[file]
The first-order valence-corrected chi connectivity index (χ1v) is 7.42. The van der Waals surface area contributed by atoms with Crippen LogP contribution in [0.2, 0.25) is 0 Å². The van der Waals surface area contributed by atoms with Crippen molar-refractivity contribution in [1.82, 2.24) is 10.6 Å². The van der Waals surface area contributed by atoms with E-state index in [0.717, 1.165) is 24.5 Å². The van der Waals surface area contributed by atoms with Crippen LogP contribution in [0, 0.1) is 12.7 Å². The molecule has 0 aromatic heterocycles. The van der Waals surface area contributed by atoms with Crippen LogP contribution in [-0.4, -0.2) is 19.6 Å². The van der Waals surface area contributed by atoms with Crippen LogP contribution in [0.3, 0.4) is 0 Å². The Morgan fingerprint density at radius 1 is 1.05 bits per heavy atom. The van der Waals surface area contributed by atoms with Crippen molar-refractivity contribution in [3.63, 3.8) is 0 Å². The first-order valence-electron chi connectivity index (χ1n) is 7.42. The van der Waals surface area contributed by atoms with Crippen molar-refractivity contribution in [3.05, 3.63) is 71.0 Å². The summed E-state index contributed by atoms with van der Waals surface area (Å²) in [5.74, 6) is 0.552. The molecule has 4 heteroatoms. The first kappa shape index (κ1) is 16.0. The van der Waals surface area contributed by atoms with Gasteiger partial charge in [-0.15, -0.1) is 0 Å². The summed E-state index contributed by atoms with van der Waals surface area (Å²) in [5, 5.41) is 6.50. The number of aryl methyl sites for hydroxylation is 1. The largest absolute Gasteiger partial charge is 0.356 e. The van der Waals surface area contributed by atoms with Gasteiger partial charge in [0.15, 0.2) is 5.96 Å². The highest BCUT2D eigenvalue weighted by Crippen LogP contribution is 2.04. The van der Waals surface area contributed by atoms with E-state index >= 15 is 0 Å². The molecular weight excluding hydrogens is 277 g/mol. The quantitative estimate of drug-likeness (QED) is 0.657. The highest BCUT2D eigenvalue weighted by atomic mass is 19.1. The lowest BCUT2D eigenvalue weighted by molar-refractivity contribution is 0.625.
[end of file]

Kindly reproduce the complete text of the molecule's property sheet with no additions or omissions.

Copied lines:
The first-order valence-corrected chi connectivity index (χ1v) is 7.42. The van der Waals surface area contributed by atoms with Crippen LogP contribution in [0.2, 0.25) is 0 Å². The van der Waals surface area contributed by atoms with Crippen molar-refractivity contribution in [1.82, 2.24) is 10.6 Å². The van der Waals surface area contributed by atoms with E-state index in [0.717, 1.165) is 24.5 Å². The van der Waals surface area contributed by atoms with Crippen LogP contribution in [0, 0.1) is 12.7 Å². The molecule has 0 aromatic heterocycles. The van der Waals surface area contributed by atoms with Crippen LogP contribution in [-0.4, -0.2) is 19.6 Å². The van der Waals surface area contributed by atoms with Crippen LogP contribution in [0.3, 0.4) is 0 Å². The Morgan fingerprint density at radius 1 is 1.05 bits per heavy atom. The van der Waals surface area contributed by atoms with Crippen molar-refractivity contribution in [3.63, 3.8) is 0 Å². The first-order valence-electron chi connectivity index (χ1n) is 7.42. The van der Waals surface area contributed by atoms with Crippen molar-refractivity contribution in [3.05, 3.63) is 71.0 Å². The summed E-state index contributed by atoms with van der Waals surface area (Å²) in [5.74, 6) is 0.552. The molecule has 4 heteroatoms. The first kappa shape index (κ1) is 16.0. The van der Waals surface area contributed by atoms with Gasteiger partial charge in [-0.15, -0.1) is 0 Å². The summed E-state index contributed by atoms with van der Waals surface area (Å²) in [5, 5.41) is 6.50. The number of aryl methyl sites for hydroxylation is 1. The largest absolute Gasteiger partial charge is 0.356 e. The van der Waals surface area contributed by atoms with Gasteiger partial charge in [0.15, 0.2) is 5.96 Å². The highest BCUT2D eigenvalue weighted by Crippen LogP contribution is 2.04. The van der Waals surface area contributed by atoms with E-state index >= 15 is 0 Å². The molecular weight excluding hydrogens is 277 g/mol. The quantitative estimate of drug-likeness (QED) is 0.657. The highest BCUT2D eigenvalue weighted by atomic mass is 19.1. The lowest BCUT2D eigenvalue weighted by molar-refractivity contribution is 0.625.